Blood tests

Anaemia is common and is usually the normocytic, normochromic anaemia of chronic disease. Deficiency of iron and/or folate also occurs. Despite terminal ileal involvement in Crohn’s disease, megaloblastic anaemia due to vitamin B\2 deficiency is unusual, although the vitamin B’2 level can be low. There is often a raised erythrocyte sedimentation rate (ESR) and C-reactive protein (CRP) and a raised white cell count. Hypoalbuminaemia is present in severe disease. Liver biochemistry may be abnormal. Blood cultures are required if septicaemia is suspected.

Extra-gastrointestinal manifestations of matory bowel disease (as per cent of cases).
Extra-gastrointestinal  nifestations of matory bowel disease (as per cent of cases).

Stool cultures

These should always be performed on presentation if diarrhoea is present.


CROHN’S DISEASE. A small bowel follow-through is usually performed first unless the disease is predominantly Crohn’s colitis.
A small bowel follow-through shows an asymmetrical alteration in the mucosal pattern with deep ulceration and areas of narrowing (string sign) largely confined to the ileum. Skip lesions with normal bowel between are also seen.
Barium enema has been superseded by colonoscopy, if this is available, for colonic disease. Early changes on barium enema consist of aphthous ulceration; this involvement is again usually patchy with deep ulceration developing later.
Ultrasound and CT scanning are helpful in delineating abscesses, masses, thickened bowel wall and mesentery, or other extraluminal problems in Crohn’s disease.
ULCERATIVE COLITIS. A plain X-ray of the abdomen is performed in severe colitis cases to look for colonic dilatation. The extent of the disease can be judged by the air distribution in the colon.

Small bowel follow-through showing narrowing and ulceration of the terminal ileum (arrow) in Crohn's disease.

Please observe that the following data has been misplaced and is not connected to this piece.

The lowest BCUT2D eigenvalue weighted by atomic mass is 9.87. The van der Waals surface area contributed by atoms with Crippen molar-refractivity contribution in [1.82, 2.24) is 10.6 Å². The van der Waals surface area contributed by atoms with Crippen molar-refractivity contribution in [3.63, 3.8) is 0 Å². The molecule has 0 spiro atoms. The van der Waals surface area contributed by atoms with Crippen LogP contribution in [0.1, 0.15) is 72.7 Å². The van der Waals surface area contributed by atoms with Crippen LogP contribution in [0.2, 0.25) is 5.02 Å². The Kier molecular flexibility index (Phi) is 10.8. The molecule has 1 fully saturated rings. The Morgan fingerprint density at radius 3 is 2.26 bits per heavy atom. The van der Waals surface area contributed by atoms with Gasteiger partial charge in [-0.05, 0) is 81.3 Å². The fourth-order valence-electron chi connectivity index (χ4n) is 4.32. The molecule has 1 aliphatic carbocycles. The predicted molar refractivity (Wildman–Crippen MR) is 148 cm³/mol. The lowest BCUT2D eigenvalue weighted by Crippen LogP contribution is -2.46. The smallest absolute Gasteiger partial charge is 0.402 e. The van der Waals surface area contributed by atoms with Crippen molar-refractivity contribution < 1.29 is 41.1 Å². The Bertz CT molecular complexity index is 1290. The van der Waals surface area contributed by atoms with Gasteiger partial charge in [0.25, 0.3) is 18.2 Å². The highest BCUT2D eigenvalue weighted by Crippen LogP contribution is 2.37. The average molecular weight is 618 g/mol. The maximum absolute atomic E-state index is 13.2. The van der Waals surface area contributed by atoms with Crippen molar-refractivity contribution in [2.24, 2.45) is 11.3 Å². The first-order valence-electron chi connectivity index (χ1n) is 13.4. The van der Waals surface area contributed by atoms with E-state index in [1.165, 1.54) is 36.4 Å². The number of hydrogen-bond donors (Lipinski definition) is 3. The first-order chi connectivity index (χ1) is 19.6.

Small bowel follow-through showing narrowing and ulceration of the terminal ileum (arrow) in Crohn’s disease.

In an instant, unprepared barium enema, barium is run into the rectum without pressure and a single film taken. This is a good investigation to show the extent of the disease. Barium enema is again being superseded by colonoscopy. If performed, there may be ulceration and in longstanding disease the colon is shortened and narrowed . The disease is usually continuous.


In Crohn’s disease, this is performed if colonic involvement is suspected when biopsies of the whole colon can be taken. In ulcerative colitis, colonoscopy shows the exactextent of the disease and, again, biopsies from the whole colon and ileum can be taken to differentiate between Crohn’s disease and ulcerative colitis.

Small bowel function tests

When Crohn’s disease involves the small bowel, other tests may be necessary, e.g. a breath test for bacterial overgrowth or a test for vitamin Bl2 absorption.


A rough estimate of the activity can be made on the clinical picture and laboratory tests of ESR, serum albumin and acute-phase protein (e.g. CRP or orosomucoids). In some centres scans to localize areas of inflammation are performed using radiolabelled leucocytes injected intravenously; these may help in localizing abscesses.

Double-contrast barium enema showing fine ulceration in ulcerative colitis.
Double-contrast barium enema showing fine
ulceration in ulcerative colitis.

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